With a population reduced to less than 50 individuals, the Critically Endangered Javan Rhino may be the world’s rarest large land mammal. Now confined to the Ujung Kulon National Park (UKNP), it is especially vulnerable to changes affecting its habitat and in particular to the intensification of human pressures observed in Indonesia’s protected areas, such as farming encroachment, poaching, illegal logging and non-timber forest product collection.
Poaching is a direct threat for Javan Rhinos, whose horn is widely valued in China and Vietnam as an ingredient for traditional medicine and as a status symbol, commanding a very high price on the black market.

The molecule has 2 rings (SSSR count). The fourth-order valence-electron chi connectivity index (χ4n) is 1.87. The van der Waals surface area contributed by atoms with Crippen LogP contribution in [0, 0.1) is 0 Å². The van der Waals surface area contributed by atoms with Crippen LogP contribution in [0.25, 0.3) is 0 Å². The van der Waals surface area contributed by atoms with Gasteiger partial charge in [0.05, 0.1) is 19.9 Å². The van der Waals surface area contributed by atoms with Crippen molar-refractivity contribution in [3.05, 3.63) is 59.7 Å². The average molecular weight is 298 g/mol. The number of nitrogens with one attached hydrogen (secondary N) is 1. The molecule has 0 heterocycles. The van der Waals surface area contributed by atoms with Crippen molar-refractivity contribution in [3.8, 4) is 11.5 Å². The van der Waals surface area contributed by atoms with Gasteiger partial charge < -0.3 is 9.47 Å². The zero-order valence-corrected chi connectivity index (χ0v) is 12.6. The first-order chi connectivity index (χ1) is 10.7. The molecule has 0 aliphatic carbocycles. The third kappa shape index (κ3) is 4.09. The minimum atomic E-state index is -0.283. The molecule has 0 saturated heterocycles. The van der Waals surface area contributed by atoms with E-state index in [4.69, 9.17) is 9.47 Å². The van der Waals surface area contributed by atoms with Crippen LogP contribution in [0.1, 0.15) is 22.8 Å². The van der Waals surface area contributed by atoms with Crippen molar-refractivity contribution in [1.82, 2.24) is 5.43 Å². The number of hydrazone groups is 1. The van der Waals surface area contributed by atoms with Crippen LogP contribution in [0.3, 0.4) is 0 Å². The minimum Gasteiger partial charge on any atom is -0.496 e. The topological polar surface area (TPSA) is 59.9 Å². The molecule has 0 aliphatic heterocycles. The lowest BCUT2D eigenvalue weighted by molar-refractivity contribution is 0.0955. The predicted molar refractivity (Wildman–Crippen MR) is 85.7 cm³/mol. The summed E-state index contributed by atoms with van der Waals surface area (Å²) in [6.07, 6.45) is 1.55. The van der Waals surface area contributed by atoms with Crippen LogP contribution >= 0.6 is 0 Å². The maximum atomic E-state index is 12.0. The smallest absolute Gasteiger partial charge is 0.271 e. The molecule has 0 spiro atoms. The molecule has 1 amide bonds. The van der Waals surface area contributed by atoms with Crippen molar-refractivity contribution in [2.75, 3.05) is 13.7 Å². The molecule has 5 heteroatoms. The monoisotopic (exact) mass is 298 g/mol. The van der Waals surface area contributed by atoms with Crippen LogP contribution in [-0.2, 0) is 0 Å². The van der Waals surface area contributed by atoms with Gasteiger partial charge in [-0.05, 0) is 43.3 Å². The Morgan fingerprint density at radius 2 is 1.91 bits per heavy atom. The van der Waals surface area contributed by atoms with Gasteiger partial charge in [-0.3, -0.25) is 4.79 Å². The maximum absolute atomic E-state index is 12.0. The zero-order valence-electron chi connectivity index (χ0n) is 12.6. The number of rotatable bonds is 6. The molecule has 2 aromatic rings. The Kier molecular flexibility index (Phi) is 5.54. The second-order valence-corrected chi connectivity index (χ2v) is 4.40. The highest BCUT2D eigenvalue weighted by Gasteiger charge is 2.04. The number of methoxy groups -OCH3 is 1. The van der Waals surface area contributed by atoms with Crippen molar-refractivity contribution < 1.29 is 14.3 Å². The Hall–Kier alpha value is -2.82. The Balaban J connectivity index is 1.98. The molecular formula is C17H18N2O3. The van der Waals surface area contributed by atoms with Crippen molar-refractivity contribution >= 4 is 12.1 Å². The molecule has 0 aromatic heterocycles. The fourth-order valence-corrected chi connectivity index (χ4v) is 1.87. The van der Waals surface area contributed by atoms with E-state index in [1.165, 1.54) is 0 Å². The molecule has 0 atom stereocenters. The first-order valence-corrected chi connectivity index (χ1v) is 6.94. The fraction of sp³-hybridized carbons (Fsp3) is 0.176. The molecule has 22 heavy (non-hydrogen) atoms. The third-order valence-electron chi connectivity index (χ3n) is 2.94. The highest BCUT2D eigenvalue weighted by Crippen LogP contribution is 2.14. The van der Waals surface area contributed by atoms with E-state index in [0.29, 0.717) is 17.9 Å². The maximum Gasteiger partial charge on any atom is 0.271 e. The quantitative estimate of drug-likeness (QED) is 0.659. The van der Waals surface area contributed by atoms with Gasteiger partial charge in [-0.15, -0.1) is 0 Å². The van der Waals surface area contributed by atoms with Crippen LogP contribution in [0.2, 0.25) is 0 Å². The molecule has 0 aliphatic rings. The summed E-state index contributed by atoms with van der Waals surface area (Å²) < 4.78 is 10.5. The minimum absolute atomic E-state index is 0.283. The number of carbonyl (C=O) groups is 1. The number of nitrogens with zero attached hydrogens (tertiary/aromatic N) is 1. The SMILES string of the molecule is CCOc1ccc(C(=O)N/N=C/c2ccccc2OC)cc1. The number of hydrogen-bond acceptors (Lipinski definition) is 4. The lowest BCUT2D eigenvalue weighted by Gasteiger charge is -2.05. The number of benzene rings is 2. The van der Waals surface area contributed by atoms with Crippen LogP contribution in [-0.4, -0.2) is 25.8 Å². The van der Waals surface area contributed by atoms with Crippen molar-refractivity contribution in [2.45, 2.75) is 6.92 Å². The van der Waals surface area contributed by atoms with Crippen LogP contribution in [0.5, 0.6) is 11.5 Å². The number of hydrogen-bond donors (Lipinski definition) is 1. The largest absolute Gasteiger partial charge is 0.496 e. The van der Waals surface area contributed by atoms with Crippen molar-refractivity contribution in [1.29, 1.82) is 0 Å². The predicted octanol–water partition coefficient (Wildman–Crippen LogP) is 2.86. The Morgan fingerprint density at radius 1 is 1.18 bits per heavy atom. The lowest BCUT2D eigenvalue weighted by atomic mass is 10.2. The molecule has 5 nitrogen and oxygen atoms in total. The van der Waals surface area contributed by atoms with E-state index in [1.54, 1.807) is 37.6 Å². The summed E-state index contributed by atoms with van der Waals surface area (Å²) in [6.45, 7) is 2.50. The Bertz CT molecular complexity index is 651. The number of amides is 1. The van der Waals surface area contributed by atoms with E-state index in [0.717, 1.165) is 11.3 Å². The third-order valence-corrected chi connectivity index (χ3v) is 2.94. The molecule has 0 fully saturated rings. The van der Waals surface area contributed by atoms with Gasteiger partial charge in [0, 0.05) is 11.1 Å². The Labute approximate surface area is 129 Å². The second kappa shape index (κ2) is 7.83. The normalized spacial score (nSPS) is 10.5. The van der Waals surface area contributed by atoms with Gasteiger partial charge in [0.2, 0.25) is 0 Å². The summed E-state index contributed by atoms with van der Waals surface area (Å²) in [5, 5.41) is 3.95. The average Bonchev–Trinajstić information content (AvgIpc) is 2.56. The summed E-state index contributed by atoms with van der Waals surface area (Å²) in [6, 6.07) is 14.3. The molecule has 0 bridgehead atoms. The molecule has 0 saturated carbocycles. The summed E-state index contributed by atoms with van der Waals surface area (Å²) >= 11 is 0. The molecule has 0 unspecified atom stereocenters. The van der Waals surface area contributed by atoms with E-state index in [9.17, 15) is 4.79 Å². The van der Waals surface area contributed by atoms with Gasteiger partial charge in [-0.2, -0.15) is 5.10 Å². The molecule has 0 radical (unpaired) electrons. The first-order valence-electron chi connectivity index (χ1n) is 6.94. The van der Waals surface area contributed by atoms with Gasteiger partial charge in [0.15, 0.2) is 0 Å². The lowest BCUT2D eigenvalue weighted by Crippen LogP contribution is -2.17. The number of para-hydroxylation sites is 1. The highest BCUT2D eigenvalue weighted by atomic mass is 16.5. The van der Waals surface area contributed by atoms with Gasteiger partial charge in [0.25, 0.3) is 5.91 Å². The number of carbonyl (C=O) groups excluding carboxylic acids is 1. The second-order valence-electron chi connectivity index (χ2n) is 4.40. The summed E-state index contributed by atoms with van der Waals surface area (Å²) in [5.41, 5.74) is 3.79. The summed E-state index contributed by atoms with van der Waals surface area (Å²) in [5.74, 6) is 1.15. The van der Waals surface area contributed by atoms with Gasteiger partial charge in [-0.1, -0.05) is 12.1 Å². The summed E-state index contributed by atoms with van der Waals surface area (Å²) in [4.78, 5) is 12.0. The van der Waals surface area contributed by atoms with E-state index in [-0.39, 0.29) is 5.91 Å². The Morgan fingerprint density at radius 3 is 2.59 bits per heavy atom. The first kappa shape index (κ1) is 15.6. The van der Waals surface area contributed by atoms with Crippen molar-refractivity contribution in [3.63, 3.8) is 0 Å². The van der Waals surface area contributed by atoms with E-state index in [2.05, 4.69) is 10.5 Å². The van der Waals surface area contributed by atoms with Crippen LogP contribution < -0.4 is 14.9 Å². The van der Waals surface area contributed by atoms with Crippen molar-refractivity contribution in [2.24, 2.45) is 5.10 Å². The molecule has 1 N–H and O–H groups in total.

Meanwhile, areas suitable for the Javan Rhinos have been disappearing fast as lowland tropical forests are cut and converted to rice paddies, oil palm plantations and other types of agricultural lands. More discreet but as serious a threat, is the Arenga palm (Arenga obtusifolia), an invasive species that inhibits the growth of suitable rhino food plants. As it also prevents the growth of grass, it forces Bantengs, an Endangered bovid species that normally grazes, to browse and compete with Javan Rhinos for food. The Arenga palm is rampant in UKNP, covering an estimated 60% of park.